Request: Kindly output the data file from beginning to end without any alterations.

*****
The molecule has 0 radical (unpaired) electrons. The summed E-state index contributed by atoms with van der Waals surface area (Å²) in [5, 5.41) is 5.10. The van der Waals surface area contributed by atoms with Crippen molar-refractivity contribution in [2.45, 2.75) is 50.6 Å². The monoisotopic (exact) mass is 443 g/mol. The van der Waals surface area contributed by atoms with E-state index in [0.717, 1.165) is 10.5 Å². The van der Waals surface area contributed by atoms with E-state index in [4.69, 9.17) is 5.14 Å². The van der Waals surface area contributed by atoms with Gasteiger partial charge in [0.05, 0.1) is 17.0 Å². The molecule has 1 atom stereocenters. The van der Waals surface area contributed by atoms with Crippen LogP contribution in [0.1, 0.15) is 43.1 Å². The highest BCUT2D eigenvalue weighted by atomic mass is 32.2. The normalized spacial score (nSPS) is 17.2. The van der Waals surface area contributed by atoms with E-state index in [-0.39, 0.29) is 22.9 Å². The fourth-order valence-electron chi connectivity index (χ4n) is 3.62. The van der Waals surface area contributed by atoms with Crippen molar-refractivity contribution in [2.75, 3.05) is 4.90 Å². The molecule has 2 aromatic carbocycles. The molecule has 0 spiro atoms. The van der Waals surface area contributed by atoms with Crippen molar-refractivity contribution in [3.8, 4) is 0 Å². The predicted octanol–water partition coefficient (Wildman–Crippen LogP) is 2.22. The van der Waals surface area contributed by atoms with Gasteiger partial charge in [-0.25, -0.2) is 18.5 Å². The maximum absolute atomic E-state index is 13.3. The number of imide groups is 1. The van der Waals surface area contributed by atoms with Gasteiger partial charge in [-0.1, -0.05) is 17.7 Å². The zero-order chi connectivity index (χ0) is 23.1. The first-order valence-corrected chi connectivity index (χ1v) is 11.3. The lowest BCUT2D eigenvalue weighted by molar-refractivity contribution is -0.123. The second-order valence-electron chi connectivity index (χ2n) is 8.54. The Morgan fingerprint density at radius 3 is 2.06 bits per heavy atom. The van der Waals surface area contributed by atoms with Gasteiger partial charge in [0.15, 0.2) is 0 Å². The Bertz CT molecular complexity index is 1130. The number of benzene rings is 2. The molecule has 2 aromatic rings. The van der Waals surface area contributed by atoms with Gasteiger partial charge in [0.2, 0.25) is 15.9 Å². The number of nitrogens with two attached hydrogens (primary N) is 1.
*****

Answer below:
The molecule has 0 radical (unpaired) electrons. The summed E-state index contributed by atoms with van der Waals surface area (Å²) in [5, 5.41) is 5.10. The van der Waals surface area contributed by atoms with Crippen molar-refractivity contribution in [2.45, 2.75) is 50.6 Å². The monoisotopic (exact) mass is 443 g/mol. The van der Waals surface area contributed by atoms with E-state index in [0.717, 1.165) is 10.5 Å². The van der Waals surface area contributed by atoms with E-state index in [4.69, 9.17) is 5.14 Å². The van der Waals surface area contributed by atoms with Gasteiger partial charge in [0.05, 0.1) is 17.0 Å². The molecule has 1 atom stereocenters. The van der Waals surface area contributed by atoms with Crippen LogP contribution in [0.1, 0.15) is 43.1 Å². The highest BCUT2D eigenvalue weighted by atomic mass is 32.2. The normalized spacial score (nSPS) is 17.2. The van der Waals surface area contributed by atoms with E-state index in [-0.39, 0.29) is 22.9 Å². The fourth-order valence-electron chi connectivity index (χ4n) is 3.62. The van der Waals surface area contributed by atoms with Crippen molar-refractivity contribution in [2.75, 3.05) is 4.90 Å². The molecule has 2 aromatic carbocycles. The molecule has 0 spiro atoms. The van der Waals surface area contributed by atoms with Crippen molar-refractivity contribution in [3.8, 4) is 0 Å². The predicted octanol–water partition coefficient (Wildman–Crippen LogP) is 2.22. The van der Waals surface area contributed by atoms with Gasteiger partial charge in [-0.25, -0.2) is 18.5 Å². The maximum absolute atomic E-state index is 13.3. The number of imide groups is 1. The van der Waals surface area contributed by atoms with Gasteiger partial charge in [-0.1, -0.05) is 17.7 Å². The zero-order chi connectivity index (χ0) is 23.1. The first-order valence-corrected chi connectivity index (χ1v) is 11.3. The lowest BCUT2D eigenvalue weighted by molar-refractivity contribution is -0.123. The second-order valence-electron chi connectivity index (χ2n) is 8.54. The Morgan fingerprint density at radius 3 is 2.06 bits per heavy atom. The van der Waals surface area contributed by atoms with Gasteiger partial charge in [0.15, 0.2) is 0 Å². The Bertz CT molecular complexity index is 1130. The number of benzene rings is 2. The molecule has 2 aromatic rings. The van der Waals surface area contributed by atoms with Gasteiger partial charge in [0.2, 0.25) is 15.9 Å². The number of nitrogens with two attached hydrogens (primary N) is 1.